Wiring an STC-1000 heat and cool thermostat... step by step

Discussion in 'Do It Yourself (DIY)' started by fragmatic, Mar 11, 2013.

  1. fragmatic

    fragmatic retired reefer R2R Excellence Award

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    This is my build if you make one you are doing so at your own risk. I am showing you how I do it. If you copy my example you are claiming to have the skills and safety knowledge to do so.

    This will be done as a visual aid to how an STC-1000 is wired using two external relays to handle our heavy heater loads. This step by step is to be considered as a visual wiring diagram. If I was to do this as a working assembly I may need to make my wires longer, etc. I am doing it in such a way that makes it easy to see and follow. This is a valid method but I do not have to do it exactly like the demo pictures as long as I make the same connections.

    I am going to show how I would build the circuit if I was not going to put it into an enclosure to make it easy to see.

    This is the relay I will be using: Search results for "70132401" - Allied Electronics

    Here is one of many links to the STC-1000 that I could of used: All-purpose Temperature Controller STC-1000 Auto switch between refrigerating and heating - Amazon.com

    About the STC-1000
    The STC-1000 is a thermo control unit that is used by the thousands in the food, brewing, and manufacturing industries. It is very reliable and accurate. It reads in C and will hold a reef tank to within about .6° C if you have enough heater and cooling capacity (this is "about" barely over 1°f). You can get this device delivered to your door for $35 or less because of the quantity they are manufactured and sold in. Since I live in the US I was careful to find one shipped from inside the states. I was also careful to buy one that is designed to work at 110VAC (wall socket) because they come in several voltage configurations. The STC-1000 comes with the 6' temp probe included in the box and a set of instructions that take some background in this type device to understand easily (if you get my drift).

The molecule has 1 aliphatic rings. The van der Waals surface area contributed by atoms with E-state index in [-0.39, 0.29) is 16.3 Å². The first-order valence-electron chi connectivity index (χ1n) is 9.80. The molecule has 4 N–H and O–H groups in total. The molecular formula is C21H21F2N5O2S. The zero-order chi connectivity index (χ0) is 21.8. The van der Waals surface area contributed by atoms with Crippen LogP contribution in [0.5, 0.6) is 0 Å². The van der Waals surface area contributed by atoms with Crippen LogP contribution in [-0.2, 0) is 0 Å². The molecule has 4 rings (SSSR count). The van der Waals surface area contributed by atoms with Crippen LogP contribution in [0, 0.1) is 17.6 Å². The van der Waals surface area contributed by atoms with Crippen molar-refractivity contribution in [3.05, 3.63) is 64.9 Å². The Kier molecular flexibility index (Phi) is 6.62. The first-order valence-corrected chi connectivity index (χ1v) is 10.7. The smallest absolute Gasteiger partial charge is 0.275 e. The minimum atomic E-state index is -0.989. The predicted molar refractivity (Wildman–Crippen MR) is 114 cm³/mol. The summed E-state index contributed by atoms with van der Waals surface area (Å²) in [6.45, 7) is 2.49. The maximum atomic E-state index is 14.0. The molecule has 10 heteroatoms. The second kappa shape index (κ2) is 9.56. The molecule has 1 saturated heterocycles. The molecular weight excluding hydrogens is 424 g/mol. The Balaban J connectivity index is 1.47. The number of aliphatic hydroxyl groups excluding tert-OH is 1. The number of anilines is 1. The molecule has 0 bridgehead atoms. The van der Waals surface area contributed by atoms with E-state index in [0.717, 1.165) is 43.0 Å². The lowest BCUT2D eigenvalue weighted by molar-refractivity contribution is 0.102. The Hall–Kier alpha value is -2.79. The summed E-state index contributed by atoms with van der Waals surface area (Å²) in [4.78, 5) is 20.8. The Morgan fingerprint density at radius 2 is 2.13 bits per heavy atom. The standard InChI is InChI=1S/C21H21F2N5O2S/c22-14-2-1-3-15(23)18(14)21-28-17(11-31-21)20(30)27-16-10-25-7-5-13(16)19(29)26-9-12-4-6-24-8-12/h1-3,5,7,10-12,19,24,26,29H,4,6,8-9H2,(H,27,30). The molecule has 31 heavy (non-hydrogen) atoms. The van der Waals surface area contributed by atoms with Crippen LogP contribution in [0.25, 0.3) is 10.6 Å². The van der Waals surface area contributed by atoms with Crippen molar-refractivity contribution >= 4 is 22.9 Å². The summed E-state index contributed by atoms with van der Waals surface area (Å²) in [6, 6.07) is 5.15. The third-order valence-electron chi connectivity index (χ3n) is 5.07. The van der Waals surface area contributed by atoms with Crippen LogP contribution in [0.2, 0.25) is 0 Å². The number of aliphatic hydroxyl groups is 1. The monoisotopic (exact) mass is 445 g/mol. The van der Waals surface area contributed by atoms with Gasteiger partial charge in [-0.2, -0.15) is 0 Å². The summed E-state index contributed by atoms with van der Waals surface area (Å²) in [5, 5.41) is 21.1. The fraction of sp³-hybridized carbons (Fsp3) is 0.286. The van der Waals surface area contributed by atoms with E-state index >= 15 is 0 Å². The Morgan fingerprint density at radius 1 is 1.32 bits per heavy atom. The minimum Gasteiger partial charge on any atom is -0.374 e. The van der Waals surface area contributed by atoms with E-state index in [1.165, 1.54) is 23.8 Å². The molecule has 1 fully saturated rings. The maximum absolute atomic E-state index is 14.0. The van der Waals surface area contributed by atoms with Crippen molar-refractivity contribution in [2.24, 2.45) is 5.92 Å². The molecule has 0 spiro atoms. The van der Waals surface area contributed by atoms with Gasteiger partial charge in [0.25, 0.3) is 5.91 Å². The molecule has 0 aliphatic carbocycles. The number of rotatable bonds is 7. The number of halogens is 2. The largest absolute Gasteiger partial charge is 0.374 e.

I will need some 14 gauge wire. I will use two colors. (I only need a few feet)
    I will need some 25 gauge ( I will call this wire the light gauge wire) or similar sized wire in three colors. (I only need a few feet)
    I will be using a terminal strip but it is not required, I use it because it makes it easier for me to demonstrate how I wired it with more clarity.
    I will be using some forked terminal ends and two sizes of female spade quick disconnect ends.
    I will be using two cheap, 6 foot, three prong, multi-socket extension cords rated for at least 10 amps.